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Do you agree with the measures taken to combat the coronavirus?


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Interestingly enough, I felt much the same about your post. A well-written reply, but ultimately wrong. :sneaky:

As for your criticism, that I feel I know better than the scientist, you are partly right, partly wrong. True enough, me and some of my immediate family members (wife, brother, and father ) are a bit of smart-asses, who tend to think we know best in lots of different issues. No doubt, sometimes a more humble approach from our side would be wiser.

However, when discussing the pandemic, we are not total amateurs. My father is a professor of medicine (he was one of the referees on the Lancet article I referred to) and my wife is a statistics professor, that knows a thing or two about data interpretation and data analysis. While me and my brother are the least qualified in our family discussions about the pandemic, being physics professors, at least we understand the mathematical modeling aspects of the problem. Still, with that being said, obviously, none of us works with the core issues related to policymaking in a pandemic, and thus our respective points of view should be regarded as that of mere laymen, our academic titles notwithstanding. So, the bottom line is that I agree with you that policy-making should be made by the true experts (those who study the relevant science issues for a living), not by some hobby-experts (like, for example, myself).

The problem is, to find the best policy is not just an issue of infectious spreading. In most countries, the experts guiding the politicians are working at an authority specialized in infection protection. I guess that makes sense since it is an infection we are dealing with. Still, it is not ideal, since many of the health issues of a pandemic do not depend only on the virus itself, like psychic disorders, heart diseases, cancer, etc, see the Lancet article I referred to.

In Sweden, the experts guiding the politicians work on the public health agency. It is a relatively new authority, which was founded as late as 2014 when the authority specialized in infectious spreading was fused with the institute for public health. Thus, in contrast to most other countries, while the Swedish authority has lots of experts on infectious spreading, they also have access to experts with a broader perspective on health issues. In Sweden, while the politicians have been praised by some for following the advice of Swedish experts, they have also gotten criticism "why are you only listening to the Swedish experts, obviously, experts in other countries give different advice, favoring more severe restrictions." I think much of the difference is explained by the broad set of experts employed by the public health agency in Sweden. The fact that the experts in infectious spreading have to weigh their arguments against other health arguments, makes for a more balanced analysis. Also, I think the Swedish politicians have been wise, not falling for the temptation to take ineffective measures just to show decisiveness.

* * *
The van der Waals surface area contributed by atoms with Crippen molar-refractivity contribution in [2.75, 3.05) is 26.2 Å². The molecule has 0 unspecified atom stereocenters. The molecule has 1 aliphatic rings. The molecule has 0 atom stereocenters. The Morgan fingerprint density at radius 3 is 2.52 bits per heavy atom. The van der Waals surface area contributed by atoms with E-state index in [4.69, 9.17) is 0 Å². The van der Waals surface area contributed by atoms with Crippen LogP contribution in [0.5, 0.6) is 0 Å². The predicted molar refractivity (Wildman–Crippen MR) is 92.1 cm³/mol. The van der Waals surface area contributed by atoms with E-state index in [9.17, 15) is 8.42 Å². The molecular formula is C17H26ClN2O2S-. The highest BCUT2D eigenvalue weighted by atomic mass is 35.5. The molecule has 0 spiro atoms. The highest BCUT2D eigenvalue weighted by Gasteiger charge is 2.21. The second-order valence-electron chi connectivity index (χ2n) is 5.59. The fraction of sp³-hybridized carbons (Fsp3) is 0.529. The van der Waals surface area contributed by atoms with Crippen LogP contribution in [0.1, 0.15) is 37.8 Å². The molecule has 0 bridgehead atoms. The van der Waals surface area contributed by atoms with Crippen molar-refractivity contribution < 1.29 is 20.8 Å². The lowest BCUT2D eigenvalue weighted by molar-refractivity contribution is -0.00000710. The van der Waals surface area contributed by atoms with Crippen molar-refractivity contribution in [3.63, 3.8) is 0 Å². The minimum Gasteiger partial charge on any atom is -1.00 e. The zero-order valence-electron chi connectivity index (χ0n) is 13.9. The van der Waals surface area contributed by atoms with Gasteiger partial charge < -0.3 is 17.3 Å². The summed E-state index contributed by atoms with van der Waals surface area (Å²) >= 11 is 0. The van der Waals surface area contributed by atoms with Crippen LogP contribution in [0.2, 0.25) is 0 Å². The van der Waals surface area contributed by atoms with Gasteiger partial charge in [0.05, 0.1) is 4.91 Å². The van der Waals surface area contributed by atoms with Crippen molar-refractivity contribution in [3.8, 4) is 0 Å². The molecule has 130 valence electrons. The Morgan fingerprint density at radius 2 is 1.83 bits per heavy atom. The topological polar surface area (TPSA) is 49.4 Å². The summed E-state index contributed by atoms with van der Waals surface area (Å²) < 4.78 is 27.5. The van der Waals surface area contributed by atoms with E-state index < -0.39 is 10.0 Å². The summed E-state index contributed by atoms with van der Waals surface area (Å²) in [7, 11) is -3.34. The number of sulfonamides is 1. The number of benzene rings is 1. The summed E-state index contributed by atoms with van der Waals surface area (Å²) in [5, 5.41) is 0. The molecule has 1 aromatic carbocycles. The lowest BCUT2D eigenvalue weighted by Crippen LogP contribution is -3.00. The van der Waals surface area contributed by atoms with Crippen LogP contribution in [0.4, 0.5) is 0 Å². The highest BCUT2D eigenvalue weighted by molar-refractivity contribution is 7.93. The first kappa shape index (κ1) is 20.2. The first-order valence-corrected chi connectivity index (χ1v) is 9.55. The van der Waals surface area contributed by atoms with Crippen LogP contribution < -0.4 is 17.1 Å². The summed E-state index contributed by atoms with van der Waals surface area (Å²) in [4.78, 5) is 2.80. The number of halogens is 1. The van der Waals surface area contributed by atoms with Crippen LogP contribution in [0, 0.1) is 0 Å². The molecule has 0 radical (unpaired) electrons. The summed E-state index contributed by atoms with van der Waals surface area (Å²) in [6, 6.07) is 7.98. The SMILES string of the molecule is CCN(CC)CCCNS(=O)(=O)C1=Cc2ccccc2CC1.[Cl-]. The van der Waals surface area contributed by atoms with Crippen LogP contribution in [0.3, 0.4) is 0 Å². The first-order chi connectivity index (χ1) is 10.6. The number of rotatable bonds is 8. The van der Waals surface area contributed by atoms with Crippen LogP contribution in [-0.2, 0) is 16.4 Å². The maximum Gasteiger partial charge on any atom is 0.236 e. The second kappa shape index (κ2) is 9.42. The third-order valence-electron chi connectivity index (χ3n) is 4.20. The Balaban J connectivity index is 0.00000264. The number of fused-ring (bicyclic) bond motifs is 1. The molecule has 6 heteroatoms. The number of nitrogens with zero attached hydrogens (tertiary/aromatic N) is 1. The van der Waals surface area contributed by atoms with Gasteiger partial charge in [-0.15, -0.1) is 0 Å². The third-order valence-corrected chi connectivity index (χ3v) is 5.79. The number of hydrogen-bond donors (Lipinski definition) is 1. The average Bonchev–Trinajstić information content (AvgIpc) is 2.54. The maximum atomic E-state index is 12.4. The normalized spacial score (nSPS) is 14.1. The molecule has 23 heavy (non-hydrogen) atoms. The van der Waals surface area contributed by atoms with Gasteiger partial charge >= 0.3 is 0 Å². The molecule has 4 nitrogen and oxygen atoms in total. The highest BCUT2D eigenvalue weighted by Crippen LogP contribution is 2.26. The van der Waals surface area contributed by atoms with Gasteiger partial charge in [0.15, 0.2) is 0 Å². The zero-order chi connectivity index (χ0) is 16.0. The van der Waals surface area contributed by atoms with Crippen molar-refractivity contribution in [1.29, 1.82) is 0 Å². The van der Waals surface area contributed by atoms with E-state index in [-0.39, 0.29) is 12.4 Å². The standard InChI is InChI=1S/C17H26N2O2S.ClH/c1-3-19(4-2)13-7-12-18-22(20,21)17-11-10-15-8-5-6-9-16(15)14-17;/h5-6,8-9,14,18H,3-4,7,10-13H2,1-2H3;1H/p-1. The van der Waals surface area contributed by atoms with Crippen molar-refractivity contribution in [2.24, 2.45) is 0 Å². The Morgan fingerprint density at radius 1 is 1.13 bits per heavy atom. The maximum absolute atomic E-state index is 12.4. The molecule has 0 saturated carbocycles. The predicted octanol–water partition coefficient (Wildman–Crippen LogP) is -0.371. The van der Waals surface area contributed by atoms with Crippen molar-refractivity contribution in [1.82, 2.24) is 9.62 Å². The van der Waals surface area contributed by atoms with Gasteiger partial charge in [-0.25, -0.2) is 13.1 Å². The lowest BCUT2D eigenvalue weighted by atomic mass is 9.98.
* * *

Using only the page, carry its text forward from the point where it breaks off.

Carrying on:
With that said, you are certainly right about one thing. We won't know who is right before everything is over, and maybe not even then.:sneaky:
Ok, I know I was right on one thing too that you know your stuff when it comes to pandemics and Sweden. Never implied otherwise. I take your point on making decisions based on informed overall health care of the citizens. The assumption that everyone has even the same options as you do was my critique (heck we don't even have massive testing capability, in USA there isn't nearly enough). You live in literally another world there (small compared to the hardest-hit countries in Europe). It could be construed as speaking on a high horse, or even ignorant of others.

Containment, public health security and political stability at the expence of other potential illnesses, disorders derived and/from the economical devastation was the only approach with social economic help and a gradual exit. Thus alleviating the burden to get room space for other illnesses and prevent getting to an Ecuador level systematic chaos. That was my point. Scientist here in this part of the world and many, didn't even have to venture into another possibility, with our tendency to do what we want, whenever pleases and social complete mess, a rabid behaviourist approach was the way to go from the start.